24 August 2005

Enormous reality

"Truly fine poetry must be read aloud. A good poem does not allow itself to be read in a low voice or silently. If we can read it silently, it is not a valid poem: a poem demands pronunciation. Poetry remembers that it was an oral art before it was a written art. It remembers that it was first song."

~ Jorge Luis Borges, born on this day in 1899

Annie Dillard on "contemporary modernist characters":
Borges characters may be ideas. They are not ideas represented by people-like characters, as in the "novel of ideas" such as The Plague, in which the Doctor, representing Scientific Reason, goes about acting scientifically reasonable and voicing Scientific Reason's opinion of everything; instead, Borges characters are ideas considered as objects for contemplation: Funes the Memorious on his deathbed, an idea in a sheet, more referred to than present, or Pierre Menard, absent altogether. Later Borges characters, on the other hand, are again lines of force, mythic and wholly externalized objects whose roles are identical with their definitions: the bandit robs, the overseer whips, the gunslinger slings guns. It would be ludicrous if anyone saw these characters as trapped in roles for which they are personally unsuited. In the world of surfaces, human reality coincides with social appearance.
Alastair Reed on Borges:
Borges used to tell an endearing story that continues to haunt me. When he was a child, his paternal grandmother lived in the house with his family. She was English; and Borges described how, as a small child, he knew that when he went to visit his grandmother, he had to speak in a certain way, and that when he spoke to the maids in the kitchen or to his mother, he had to speak in a quite different way. Much later, he learned that the way in which he spoke with his grandmother was called "English" and the way he spoke with the maids and his mother was called "Spanish."

I think this is a crucial element in Borges's formation. For people who are truly bilingual, an immediate separation sets in between language and the unsayable beyond, what we call "reality." In other words, this object is not a desk; "desk" is merely one of many words we use to describe it. A gulf sets in between what we perceive and the words we use.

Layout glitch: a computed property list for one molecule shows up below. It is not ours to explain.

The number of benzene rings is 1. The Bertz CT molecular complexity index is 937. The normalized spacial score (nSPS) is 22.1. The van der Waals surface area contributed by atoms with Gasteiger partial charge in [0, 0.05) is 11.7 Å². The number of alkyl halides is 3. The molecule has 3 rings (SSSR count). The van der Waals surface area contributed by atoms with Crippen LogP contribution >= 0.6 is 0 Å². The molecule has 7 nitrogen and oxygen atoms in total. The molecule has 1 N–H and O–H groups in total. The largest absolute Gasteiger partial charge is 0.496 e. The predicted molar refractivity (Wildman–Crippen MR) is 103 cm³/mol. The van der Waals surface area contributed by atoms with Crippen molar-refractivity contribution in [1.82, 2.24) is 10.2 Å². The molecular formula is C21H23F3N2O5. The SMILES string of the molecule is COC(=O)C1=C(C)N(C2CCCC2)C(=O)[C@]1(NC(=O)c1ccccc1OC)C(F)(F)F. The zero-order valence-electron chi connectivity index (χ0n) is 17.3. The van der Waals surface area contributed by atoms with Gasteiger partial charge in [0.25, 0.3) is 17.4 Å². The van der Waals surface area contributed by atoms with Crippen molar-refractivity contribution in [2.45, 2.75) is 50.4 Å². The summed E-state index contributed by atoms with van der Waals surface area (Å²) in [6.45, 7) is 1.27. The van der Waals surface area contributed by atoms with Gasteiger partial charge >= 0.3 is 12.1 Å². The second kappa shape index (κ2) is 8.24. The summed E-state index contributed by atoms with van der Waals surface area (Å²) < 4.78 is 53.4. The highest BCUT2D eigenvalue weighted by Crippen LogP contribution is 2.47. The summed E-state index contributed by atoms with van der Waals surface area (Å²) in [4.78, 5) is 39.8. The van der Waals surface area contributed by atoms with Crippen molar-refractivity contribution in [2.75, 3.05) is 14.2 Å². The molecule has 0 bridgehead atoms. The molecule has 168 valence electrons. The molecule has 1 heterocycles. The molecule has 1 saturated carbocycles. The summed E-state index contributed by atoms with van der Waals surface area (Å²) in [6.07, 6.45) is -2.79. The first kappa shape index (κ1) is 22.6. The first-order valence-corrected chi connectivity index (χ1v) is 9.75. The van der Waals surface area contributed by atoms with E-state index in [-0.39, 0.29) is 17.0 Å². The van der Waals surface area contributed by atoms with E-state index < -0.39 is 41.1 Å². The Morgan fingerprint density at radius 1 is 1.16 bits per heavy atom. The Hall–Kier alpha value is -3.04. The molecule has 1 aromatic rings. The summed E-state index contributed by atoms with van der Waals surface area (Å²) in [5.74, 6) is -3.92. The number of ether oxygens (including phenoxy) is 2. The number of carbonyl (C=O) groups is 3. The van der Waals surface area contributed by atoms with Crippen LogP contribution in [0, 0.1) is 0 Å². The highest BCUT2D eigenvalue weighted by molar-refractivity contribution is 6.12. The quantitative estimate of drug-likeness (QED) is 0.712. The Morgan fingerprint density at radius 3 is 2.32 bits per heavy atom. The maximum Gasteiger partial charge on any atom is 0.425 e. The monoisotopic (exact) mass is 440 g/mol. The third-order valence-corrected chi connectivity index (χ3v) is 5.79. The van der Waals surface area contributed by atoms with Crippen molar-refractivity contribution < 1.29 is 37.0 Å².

Borges, I think, was always aware of this intense dualism. We have a dual nature. We are physical beings who live in the continuum of time, and we are also language users. Language enables us to take pieces of our lived time, and to move them out of time into the form of what Borges always called a "fiction"--poems, essays, stories, they are all fictions. A fiction is a construct of language, and we make fictions to make sense of a reality which we fail to understand. This is the essence of Borges: our fictions are attempts to bring the world into order for the time being, but unless we continue to believe in them, they dissolve like smoke.

There is one quotation which Borges loved--I think it was his favorite quotation in all of English literature. It was from an essay of G. K. Chesterton's on a fairly unknown painter called G. F. Watts. "Man knows that there are in the soul tints more bewildering, more numberless, and more nameless than the colors of an autumn forest. . . . Yet he seriously believes that these things can every one of them, in all their tones and semitones, in all their blends and unions, be accurately represented by an arbitrary system of grunts and squeals. He believes that an ordinary civilized stockbroker can really produce out of his own inside noises which denote all the mysteries of memory and all the agonies of desire." In other words, language can never accommodate the enormous reality beyond it....
"There is a concept which corrupts and upsets all others. I refer not to Evil, whose limited realm is that of ethics; I refer to the infinite." ~ Borges

Make sure to stop by The Garden of Forking Paths and get lost in its myriad trails... Also, the wonderful Borges links at wood s lot.

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